Judging a candidate based on their past experience
Like education, experience is an important factor. However, lack of experience may not be a reason to disregard a job applicant or consider them a bad hiring decision.
Many employers use “performance-based” selection criteria instead. For instance, someone who has 2 years of successful sales experience may be better than someone with a lackluster sales career of 7 years. In certain cases, someone with no sales experience may be better than someone with the right number of years and a poor track record.
So if these three areas aren’t enough to help you find the right person, what should you look for? How can you interview and select the right people?
Measuring personality traits: The missing link
Too often, employers rely on the interview process to give them some insight into a person’s personality and whether they might be a bad hire or culture fit. The big danger for this approach is the assumption that if the interviewer “likes” their personality during the interview, then that person must be “ok” and he or she will be able to fit in with co-workers and will do a good job.
Just because you like the person does not guarantee their success on the job or that they won’t be a bad hire. In fact, there may be many examples where the people most likely to succeed could be the ones you like least.
Predetermining the criteria you will use for the selection process before you begin hiring (as in Step #1), helps keep your personal preferences out of the profile – and helps you make more objective choices overall.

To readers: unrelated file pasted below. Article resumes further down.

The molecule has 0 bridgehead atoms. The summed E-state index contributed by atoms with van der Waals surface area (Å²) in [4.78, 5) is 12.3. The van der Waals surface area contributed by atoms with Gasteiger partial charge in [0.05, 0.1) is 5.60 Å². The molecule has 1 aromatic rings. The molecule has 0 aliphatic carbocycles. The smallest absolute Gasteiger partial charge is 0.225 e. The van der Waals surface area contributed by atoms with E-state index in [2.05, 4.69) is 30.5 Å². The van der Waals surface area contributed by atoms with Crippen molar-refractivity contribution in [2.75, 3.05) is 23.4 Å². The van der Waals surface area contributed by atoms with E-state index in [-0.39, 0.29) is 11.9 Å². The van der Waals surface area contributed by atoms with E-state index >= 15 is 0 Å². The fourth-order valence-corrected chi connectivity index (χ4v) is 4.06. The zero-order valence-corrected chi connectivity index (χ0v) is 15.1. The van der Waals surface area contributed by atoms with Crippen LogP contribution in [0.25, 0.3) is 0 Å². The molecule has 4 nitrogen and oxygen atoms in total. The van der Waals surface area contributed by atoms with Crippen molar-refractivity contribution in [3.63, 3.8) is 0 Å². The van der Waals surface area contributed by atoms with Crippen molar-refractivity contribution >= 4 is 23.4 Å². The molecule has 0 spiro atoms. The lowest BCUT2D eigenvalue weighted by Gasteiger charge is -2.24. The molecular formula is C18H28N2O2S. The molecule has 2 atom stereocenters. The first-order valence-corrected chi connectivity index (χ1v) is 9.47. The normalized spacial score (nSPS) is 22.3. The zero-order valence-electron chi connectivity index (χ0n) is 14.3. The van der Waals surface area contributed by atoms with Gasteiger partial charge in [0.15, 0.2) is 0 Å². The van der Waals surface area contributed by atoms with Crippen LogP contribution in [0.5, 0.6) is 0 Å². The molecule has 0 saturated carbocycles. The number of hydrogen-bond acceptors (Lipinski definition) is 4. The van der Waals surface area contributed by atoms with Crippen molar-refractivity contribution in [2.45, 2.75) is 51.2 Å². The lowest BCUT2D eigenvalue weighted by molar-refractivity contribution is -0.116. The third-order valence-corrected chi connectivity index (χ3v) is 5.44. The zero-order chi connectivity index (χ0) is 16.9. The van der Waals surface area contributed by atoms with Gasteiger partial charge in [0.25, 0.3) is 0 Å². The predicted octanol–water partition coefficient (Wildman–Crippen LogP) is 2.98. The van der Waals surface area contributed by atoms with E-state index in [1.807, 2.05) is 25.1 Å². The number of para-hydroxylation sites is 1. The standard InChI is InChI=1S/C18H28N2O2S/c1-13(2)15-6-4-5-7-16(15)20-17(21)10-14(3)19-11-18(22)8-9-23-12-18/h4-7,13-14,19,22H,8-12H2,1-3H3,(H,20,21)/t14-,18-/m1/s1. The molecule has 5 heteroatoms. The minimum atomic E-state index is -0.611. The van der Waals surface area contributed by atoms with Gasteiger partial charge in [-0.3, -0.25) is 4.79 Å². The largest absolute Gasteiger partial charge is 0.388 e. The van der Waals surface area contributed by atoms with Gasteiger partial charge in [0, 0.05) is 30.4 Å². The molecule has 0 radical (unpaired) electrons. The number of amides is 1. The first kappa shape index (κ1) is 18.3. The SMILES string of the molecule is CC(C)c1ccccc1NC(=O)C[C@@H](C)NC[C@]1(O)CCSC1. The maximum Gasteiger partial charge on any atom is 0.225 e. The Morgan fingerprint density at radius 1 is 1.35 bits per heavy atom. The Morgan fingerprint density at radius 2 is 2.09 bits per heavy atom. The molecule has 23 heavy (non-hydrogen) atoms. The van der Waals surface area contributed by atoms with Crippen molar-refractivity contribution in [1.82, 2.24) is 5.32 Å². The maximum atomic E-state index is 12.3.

Testing the most successful employees currently employed in the position you’re hiring for – and using their statistical data to develop a “baseline” – not only improves objectivity, but also helps you quickly and easily identify people who have what it takes to be successful in the position you’re trying to fill.
By doing pre-employment personality testing like Hire Success with all your current employees, you’ll have a much better idea of the traits you’re looking for. You may also find that having the right personality profile can be more important than having a high level of education or work experience.
Step 3. Act.
Once you’ve had a chance to establish your criteria and determine the kind of personality traits you’re looking for, you’ll be able to develop much better interview questions – and avoid the ones that everyone’s already heard and prepared for, such as, “What are your strengths and weaknesses?” When trying to avoid hiring bad employees, using strategic interview questions can be your final prevention method.
With pre-employment personality testing, you can tailor your questions to real-life situations the person may encounter on the job. For a sales position, you might ask:
- “When do you feel uncomfortable in a cold-call situation?”
- “How many times will you leave a voice message for someone you’re cold-calling before you stop trying to contact them?”
- “What do you say to a prospect’s secretary who won’t put you through until thoroughly investigating the purpose of your call?”
Seeing how a job applicant responds to these types of questions will tell you far more about what to expect if you hire the person and their potential for being a bad hiring decision. Chances are, they’ve never been asked questions like these and you’ll get to see how they think through the situation and respond.
When you use the Hire Success® Personality Profile, you’ll receive several pages of Sample Interview Questions, complete with the reasons why you may wish to ask the questions. All questions we provide relate to business-oriented aspects of the candidate’s personality and can provide insight, making it easier to conduct a more in-depth interview.
Now you can determine exactly what traits you’re looking for, ask the right questions and prevent bad hires!